THE COMPLETE DIETA

Ayahuasca_Foundation_Ayahuasca_Initiation_Course_Dieta_Tree_376HWhile the outward expression of the dieta is often talked about in terms of food restrictions and sexual abstinence, the dieta goes much deeper than the physical aspects.  Thoughts have a very important role in the dieta.  When the dieta is considered as a demonstration of determination, it is easy to see how the physical act of abstinence and eating is just touching the surface.  Being unhappy or complaining about the dieta, fantasizing about sex or favorite foods like hot fudge sundaes is also a demonstration of determination, or the lack thereof.  Preventing oneself from getting angry, from doubting or losing faith in the process, or thinking negatively about the dieta are also important restrictions.  The dieta does not just take place at the dinner table.  It happens 24 hours a day, even during sleep.

During waking hours, time is often spent in contemplation of the plant spirit, learning and singing icaros for the plant spirit, spending time with the actual plant, and communicating with the plant through the use of mapacho.  By smoking mapacho with the intention of connecting with the plant spirit, dieters further their connection and enhance their communication.  Dialogues can be formed, and interactions can take place in trance like states produced by smoking or in dreams.  The spirit of the plant can be felt on subtle levels and dieters can become more aware of those sensations by directing their attention to them.  The purpose of the dieta is to build a relationship with the plant spirit, and just like with building relationships with other people, the more sincere, honest, and well-intentioned attention a dieter gives to the plant spirit, the better the relationship will be.  More energy given results in more energy received.

As the dieta progresses, the sensations and communications get stronger.  The relationship becomes closer and deeper, eventually forming a special bond, a friendship between the dieter and the plant spirit.  It is through this friendship that the curandero or student receives benefit from the relationship, the fruits of the dieta.  This new friend provides information, guidance, and energy to assist in the healing process.  Sometimes, it takes time for a friendship to develop, especially if the dieters determination is not completely solid, and there is no guarantee as to what will result from a dieta, but if it is done right, with the right intentions, thoughts, actions, and energy, it should produce a beneficial connection that will continue to develop after the dieta has been completed or closed.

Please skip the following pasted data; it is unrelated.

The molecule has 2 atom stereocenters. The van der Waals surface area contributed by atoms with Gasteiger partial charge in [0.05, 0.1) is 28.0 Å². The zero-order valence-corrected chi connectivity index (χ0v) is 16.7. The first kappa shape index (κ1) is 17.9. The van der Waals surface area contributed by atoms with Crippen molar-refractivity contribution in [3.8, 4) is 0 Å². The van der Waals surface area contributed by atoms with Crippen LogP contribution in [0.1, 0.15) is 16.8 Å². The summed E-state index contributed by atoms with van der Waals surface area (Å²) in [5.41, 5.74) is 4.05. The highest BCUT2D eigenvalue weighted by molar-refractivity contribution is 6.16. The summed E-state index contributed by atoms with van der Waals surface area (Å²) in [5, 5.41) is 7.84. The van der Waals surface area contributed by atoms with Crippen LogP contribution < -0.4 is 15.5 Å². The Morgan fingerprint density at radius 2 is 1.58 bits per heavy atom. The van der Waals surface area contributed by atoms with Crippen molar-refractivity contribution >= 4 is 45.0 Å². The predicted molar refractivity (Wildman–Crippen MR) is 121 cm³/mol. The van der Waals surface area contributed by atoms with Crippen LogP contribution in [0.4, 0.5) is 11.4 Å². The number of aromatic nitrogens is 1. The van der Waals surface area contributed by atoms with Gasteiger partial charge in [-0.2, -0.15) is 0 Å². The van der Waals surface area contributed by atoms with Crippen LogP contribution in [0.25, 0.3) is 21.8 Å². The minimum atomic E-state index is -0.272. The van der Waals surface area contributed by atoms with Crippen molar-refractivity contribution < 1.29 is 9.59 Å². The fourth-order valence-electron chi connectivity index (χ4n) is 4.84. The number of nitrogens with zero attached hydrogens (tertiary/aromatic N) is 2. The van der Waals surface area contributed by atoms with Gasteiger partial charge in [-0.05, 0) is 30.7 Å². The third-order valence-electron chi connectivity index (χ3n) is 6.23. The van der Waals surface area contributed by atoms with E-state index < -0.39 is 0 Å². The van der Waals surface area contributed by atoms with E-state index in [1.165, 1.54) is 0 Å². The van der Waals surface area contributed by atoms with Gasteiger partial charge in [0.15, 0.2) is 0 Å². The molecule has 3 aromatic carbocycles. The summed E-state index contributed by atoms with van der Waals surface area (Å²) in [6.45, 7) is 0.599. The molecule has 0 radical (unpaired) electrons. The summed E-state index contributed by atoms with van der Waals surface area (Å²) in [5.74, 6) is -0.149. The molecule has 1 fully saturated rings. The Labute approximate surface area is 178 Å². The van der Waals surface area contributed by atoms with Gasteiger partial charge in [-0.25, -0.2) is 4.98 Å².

CLOSING A DIETA

Ayahuasca_Foundation_Ayahuasca_Initiation_Course_Dieta_Leaf_376HWhen the length and terms of a dieta have been fulfilled, then the dieta is closed.  Like with the opening of the dieta, this is typically done with an ayahuasca ceremony, where the dieta is declared ‘officially’ complete, and tremendous gratitude is expressed to the plant spirit in the form of icaros and prayers.  Statements are made regarding future plans to cultivate the relationship and use it for the betterment of humankind.  The following morning, within some traditions, another ceremony takes place where the dieter does a particular dance accompanied by song to again express gratitude and to give thanks, and the dieter then ingests a particular food, like hot peppers with salt, or fermented corn or yucca, before easing back into a ‘normal’ diet again.

There is also a post-dieta dieta, which may seem confusing, but is also important.  The basic idea is that during the dieta a strong relationship is formed, and a great deal of attention and energy is shared, so even though the contractual agreement of the dieta has been fulfilled, a dieter should continue to give energy, thought, and feelings to the plant spirit, which would also be expressed in actions.  Therefore, it is important to maintain the same reverence for the plant spirit, even during the ingestion of salt, sugar, oil, etc. so as not to disrespect the relationship or devalue the willingness to make sacrifices.  A dieter shouldn’t want to run out and do all the things that were sacrificed for the dieta, even though he/she is, technically, free to do so.   Perhaps it could be understood through this example: If a man enters a relationship with a woman as her boyfriend (which could also be considered as a type of contract with negotiable terms like exclusive physical intimacy) and then after a period of time, the two decide to mutually end that relationship, but remain friends, it would be disrespectful for the man (or woman) to have sex with someone else the next day or soon after, as their friendship would most likely suffer as a result.

BREAKING A DIETA